If you inherit a 401(k) plan, many companies often cash you out shortly after you inherit the plan, which makes the entire amount taxable. However, the Pension Protection Act, passed in 2006, allows all beneficiaries to move money to an IRA. Nevertheless, you're limited as to how the movement takes place if you're not the spouse of the decedent.
If you inherit the 401(k) plan from your spouse, your options for handling the inherited account are significantly broader than for any other person. A spouse has the option to treat the inherited 401(k) plan as his own. If, as the surviving spouse, you treat the 401(k) as your own, you can then roll over money from the inherited 401(k) plan into an IRA in your name. For example, if you have your own IRA, you can take money out of the 401(k), which is now treated as your own, and roll that money into your own IRA. These options are in addition to the options available to any other beneficiary.
Transfer for Non-Spouses
The IRS differentiates between rollovers and transfers. With a rollover, you receive the money and then within 60 days, you redeposit the money into the new account. With a transfer, the trustee of the first plan deposits the money directly into the second plan -- you never touch the money. If you're not the decedent's spouse, you can't roll over money from an inherited 401(k) into an IRA, either as a beneficiary or in your own name. However, you can move the money to a beneficiary IRA through a transfer. To do so, the money has to be moved by the 401(k) plan trustee to the IRA, without the money being paid to you first. The receiving IRA has to be titled as a beneficiary IRA and you can't commingle the inherited funds with your own IRAs.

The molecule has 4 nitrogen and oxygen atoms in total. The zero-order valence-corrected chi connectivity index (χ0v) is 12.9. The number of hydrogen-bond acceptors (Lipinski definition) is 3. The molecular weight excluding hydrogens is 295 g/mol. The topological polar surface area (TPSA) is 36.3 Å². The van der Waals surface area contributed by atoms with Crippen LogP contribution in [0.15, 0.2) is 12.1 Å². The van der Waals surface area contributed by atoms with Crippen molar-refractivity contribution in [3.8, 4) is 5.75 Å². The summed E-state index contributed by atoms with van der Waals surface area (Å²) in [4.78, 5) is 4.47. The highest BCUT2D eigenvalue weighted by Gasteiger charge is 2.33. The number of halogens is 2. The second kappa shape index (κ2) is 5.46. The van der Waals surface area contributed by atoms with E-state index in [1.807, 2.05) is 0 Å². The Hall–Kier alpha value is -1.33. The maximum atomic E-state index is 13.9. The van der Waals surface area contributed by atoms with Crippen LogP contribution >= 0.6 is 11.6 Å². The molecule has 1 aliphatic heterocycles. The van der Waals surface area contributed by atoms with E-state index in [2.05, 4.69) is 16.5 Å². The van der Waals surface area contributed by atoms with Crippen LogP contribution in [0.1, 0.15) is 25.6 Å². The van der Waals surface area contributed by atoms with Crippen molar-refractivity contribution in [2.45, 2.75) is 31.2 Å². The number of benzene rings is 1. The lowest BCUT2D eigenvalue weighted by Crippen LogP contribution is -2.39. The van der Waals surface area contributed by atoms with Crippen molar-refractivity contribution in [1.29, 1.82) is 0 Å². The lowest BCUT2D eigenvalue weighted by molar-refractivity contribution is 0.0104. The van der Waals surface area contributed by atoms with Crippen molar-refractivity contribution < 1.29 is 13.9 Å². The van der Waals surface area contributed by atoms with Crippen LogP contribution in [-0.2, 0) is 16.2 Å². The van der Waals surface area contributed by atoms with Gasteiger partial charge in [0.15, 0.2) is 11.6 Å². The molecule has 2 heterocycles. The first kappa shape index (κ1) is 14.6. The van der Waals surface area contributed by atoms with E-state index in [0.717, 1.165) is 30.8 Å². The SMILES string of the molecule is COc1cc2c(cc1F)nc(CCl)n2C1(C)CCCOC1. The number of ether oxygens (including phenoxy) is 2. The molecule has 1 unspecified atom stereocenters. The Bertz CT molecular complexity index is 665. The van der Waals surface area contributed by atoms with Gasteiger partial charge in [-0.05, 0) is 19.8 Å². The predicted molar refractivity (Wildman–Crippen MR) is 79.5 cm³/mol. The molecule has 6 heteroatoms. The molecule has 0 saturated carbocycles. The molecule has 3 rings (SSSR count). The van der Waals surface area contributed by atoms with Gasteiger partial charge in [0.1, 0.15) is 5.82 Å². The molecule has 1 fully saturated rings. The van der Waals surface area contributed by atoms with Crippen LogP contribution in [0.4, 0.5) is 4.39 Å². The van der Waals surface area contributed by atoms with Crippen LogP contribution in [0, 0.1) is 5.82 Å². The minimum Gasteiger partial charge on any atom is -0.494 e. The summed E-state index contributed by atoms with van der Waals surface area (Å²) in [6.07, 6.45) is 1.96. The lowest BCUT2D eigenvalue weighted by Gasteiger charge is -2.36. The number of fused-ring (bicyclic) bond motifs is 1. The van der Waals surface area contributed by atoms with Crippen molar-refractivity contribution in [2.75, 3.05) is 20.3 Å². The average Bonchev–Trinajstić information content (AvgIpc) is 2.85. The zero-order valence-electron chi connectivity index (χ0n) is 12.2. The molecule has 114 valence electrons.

Distributions Still Required
When you transfer the money to a beneficiary IRA, you're still responsible for taking the required distributions each year. If you're a non-spouse beneficiary, you have to either take annual distributions based on your life expectancy or you have to empty the entire account by the end of the fifth year after the decedent died. For example, if the decedent died in 2014, you could either take annual distributions based on your life expectancy, or you could empty the account by the end of 2019.
As long as you have earned income and you're under 70 1/2 years old, you can use distributions from the inherited 401(k) plan to make a contribution to your own IRA. For example, if you don't have enough money in your budget to contribute to your traditional IRA this year, but then you inherit a 401(k) plan, you can use the distribution to contribute to your IRA. On your taxes, you'll have to include the distribution from the inherited 401(k) as taxable income, but, assuming you qualify, you can deduct the contribution to the traditional IRA.
- CNN Money: 401(k) to IRA? A Rollover Dilemma
- USA Today: Inheriting 401(k) Gets More Tax Friendly For People Other Than Spouses
- Smart Money: New IRA Rollover Rule for Non-Spouses
- Internal Revenue Service: Publication 590 - Individual Retirement Arrangements (IRAs)
- Motley Fool: IRA Rollovers vs. Transfers, Part I
- AXA Equitable: Choosing a Beneficiary for Your IRA or 401(k)
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